This book indeed have extra ordinary characters. Kimba is an extra-ordinary woman. She’s smart, feisty, and intelligent and one of the strongest characters I came across with. A determined woman who is the best at her job. An amazing woman of color trying to make her own name and making history in the field of Politics.

Ezra, on the other hand is an equally amazing character as well. He’s an amazing educator, a smart, kind and selfless man who cares deeply for his family, friends and for his community.

This book has the most amazing characters, I loved how they complement each other and I also loved their improvements. The story is also perfect, there are no dull moments and it isn’t predictable. Kennedy Ryan have an amazing writing style and I love that in all her books that I’ve read.

Queen Move is not just your ordinary second-chance romance. It is a book that speaks about family, love, friendship and social issues that are relevant right now. Kennedy Ryan wrote an amazing book that will definitely inspire people, particularly women to reach for their dreams and be the best in they everything they aspire to do even it’s a field or industry being dominated by men.

I’ve read some of her books and she never disappoint me, not even once. I hope you can give this book a try and some of her books, too. I personally recommend Grip and of course, Queen Move.

Happy Reading!



PS. I need to add The King Maker Duet on my reading list this month. I’ve freaking curious about it since I’ve heard that Kimba is also there.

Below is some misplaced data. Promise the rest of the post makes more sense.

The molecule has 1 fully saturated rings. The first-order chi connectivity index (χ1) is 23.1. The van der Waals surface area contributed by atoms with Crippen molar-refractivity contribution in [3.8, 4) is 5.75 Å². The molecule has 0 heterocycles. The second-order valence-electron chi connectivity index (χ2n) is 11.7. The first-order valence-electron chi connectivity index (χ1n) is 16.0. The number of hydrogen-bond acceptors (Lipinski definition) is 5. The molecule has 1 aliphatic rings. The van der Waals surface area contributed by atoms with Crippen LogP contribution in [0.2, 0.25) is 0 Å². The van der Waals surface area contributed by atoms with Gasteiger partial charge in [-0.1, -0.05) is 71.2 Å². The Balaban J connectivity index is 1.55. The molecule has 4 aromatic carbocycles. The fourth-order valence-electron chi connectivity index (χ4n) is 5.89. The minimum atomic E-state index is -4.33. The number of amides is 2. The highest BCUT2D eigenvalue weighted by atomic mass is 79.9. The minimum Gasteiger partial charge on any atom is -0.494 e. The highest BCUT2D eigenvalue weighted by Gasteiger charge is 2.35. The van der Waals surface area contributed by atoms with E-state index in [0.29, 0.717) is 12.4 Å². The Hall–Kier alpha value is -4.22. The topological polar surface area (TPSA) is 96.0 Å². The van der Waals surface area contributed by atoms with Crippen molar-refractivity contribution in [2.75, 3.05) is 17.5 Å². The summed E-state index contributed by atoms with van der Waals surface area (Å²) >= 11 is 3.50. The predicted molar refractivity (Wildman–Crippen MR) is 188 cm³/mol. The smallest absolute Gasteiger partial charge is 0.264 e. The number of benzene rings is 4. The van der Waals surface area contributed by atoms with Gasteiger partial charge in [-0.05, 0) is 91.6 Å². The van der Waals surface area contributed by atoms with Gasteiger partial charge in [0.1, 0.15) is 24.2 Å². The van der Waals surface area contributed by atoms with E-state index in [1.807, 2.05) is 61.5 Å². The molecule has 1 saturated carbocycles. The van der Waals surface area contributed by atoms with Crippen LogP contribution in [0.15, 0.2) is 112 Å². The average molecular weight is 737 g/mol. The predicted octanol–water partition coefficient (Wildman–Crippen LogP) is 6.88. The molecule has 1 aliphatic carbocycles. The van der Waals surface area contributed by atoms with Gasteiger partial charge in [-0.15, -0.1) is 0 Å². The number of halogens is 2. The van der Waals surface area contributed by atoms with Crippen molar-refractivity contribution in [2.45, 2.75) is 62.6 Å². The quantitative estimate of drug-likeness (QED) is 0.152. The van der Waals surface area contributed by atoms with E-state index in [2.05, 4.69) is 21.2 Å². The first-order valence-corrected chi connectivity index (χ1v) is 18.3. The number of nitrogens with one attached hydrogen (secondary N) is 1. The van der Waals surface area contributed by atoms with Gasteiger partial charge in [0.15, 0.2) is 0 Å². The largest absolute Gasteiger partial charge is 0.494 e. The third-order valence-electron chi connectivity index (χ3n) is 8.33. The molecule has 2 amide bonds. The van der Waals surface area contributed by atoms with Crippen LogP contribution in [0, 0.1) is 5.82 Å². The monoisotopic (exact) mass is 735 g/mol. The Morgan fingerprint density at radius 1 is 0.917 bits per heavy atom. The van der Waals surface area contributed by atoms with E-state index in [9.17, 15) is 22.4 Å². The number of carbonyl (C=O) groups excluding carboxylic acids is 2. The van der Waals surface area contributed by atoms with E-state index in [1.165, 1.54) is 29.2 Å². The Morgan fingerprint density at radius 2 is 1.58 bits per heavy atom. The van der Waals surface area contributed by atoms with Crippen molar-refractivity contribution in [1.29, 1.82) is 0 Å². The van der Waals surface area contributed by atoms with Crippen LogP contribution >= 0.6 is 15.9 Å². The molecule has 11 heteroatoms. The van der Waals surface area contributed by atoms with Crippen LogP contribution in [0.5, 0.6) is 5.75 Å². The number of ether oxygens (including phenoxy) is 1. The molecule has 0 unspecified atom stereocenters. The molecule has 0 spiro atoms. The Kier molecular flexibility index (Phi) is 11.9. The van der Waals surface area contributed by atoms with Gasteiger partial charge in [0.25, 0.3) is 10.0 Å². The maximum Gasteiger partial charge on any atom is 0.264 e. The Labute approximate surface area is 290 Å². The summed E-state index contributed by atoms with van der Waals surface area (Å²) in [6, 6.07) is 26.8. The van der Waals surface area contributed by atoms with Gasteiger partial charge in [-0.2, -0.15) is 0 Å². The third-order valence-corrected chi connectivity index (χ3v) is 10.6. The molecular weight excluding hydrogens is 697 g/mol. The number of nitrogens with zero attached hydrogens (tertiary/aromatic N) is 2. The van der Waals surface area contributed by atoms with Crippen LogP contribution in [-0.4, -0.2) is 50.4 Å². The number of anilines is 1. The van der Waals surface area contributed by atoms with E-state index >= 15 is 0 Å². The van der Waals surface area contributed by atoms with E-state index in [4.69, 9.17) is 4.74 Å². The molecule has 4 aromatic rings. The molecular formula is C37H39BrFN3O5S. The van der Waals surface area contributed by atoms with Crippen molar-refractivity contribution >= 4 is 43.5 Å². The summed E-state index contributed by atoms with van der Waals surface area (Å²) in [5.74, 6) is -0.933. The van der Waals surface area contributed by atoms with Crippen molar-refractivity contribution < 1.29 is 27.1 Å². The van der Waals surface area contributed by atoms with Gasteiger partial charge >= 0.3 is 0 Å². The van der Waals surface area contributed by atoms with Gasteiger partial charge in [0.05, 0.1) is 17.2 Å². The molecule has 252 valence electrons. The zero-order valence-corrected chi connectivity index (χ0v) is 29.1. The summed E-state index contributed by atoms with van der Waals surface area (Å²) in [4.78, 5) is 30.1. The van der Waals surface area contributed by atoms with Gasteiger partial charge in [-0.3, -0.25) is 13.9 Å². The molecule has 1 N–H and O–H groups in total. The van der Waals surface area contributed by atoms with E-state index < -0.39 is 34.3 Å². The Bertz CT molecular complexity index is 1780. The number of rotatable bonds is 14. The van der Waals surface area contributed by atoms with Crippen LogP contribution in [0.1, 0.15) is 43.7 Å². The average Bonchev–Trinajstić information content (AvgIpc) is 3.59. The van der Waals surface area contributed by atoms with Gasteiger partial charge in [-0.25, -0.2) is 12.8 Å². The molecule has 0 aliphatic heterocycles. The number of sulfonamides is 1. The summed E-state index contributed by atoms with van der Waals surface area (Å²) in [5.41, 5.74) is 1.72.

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JOMP Book Photo Challenge hosted by @justonemorepage

Day 3 - LGBTQIA+ Pride

When I think about this prompt the heartstopper graphic novel series by Alice Oseman always springs to mind. They are such cute, lovely books about these two gorgeous boys just falling in love and I’d highly recommend them to anyone thinking of reading an LGBGQIA+ book 📚

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“Not a flat. Not an apartment in back. Not a man’s house. Not a daddy’s house. A house all my own. With my porch and my pillow, my pretty purple petunias. My books and my stories.”

- Sandra Cisneros, The House on Mango Street

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Private Lessons by Cynthia Salaysay

My Rating: 4 stars

Many thanks to Candlewick Press and NetGalley for the ARC! This book was published on May 12 2020 and is now available for purchase.